In one case, a 17-year-old girl, Leanne Howes, reportedly took Zantac - a heartburn medication - to treat irritable bowel syndrome. Shortly afterwards, she developed Stevens Johnson Syndrome, in which she developed an itchy rash that turned into large blisters. Ultimately, according to the Daily Mail (2/20/14), Howes’ skin began to fall off and she was given only a 10 percent chance of survival. She also reportedly developed blisters in her throat and on her tongue. Howes spent weeks in the hospital while on morphine and had to be fed through a tube.
In a different case, a 13-year-old boy, Max Brown, was given ibuprofen for a cold, but reportedly developed Stevens Johnson Syndrome that left him hospitalized for a month during which time he slipped in and out of consciousness. According to the Daily Mail (2/23/14), Max developed initial symptoms of Stevens Johnson Syndrome a day after he began taking ibuprofen.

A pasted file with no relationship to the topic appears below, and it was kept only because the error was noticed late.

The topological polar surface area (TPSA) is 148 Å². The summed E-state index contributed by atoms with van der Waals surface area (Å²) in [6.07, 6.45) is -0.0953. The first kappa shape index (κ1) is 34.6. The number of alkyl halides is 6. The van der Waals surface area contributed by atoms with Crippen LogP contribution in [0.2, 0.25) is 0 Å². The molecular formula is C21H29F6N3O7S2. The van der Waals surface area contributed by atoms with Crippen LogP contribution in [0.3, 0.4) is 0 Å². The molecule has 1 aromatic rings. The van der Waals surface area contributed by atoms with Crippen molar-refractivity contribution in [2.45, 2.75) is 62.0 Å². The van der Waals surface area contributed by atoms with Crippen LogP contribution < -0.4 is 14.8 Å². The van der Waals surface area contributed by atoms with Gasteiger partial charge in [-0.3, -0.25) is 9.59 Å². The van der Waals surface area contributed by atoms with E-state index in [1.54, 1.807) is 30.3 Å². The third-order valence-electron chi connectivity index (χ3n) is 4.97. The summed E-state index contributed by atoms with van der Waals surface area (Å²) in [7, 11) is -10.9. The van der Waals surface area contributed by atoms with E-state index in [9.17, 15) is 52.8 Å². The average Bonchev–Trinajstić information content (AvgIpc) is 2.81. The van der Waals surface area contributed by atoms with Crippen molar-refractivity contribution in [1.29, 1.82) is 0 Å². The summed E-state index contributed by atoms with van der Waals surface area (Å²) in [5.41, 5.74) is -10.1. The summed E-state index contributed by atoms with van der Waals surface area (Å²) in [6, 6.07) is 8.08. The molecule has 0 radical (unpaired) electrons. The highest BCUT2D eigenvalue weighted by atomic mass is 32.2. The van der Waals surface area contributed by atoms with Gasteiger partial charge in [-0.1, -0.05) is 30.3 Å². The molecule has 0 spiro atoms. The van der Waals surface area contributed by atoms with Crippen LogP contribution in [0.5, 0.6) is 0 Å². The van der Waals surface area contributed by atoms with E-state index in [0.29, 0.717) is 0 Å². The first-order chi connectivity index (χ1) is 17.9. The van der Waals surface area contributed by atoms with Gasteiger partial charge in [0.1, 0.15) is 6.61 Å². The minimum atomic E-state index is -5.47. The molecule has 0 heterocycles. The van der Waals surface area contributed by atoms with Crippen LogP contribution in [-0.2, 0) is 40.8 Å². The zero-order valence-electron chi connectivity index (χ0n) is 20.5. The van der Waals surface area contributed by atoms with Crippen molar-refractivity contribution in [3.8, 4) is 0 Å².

Stevens Johnson Syndrome is a rare allergic reaction to medication. Initial symptoms can resemble a flu or rash, but quickly become deadly as the patient’s skin begins to come off. Not all patients survive their ordeal with Stevens Johnson Syndrome. Those that do, often suffer permanent effects, including scarring and vision problems.
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The agency also noted that the condition could develop even in cases where the medication had been previously tolerated by the patient. The FDA required the makers of acetaminophen drugs to include a warning on the label about the risk, and noted that such a warning is included on the ibuprofen and naproxen label.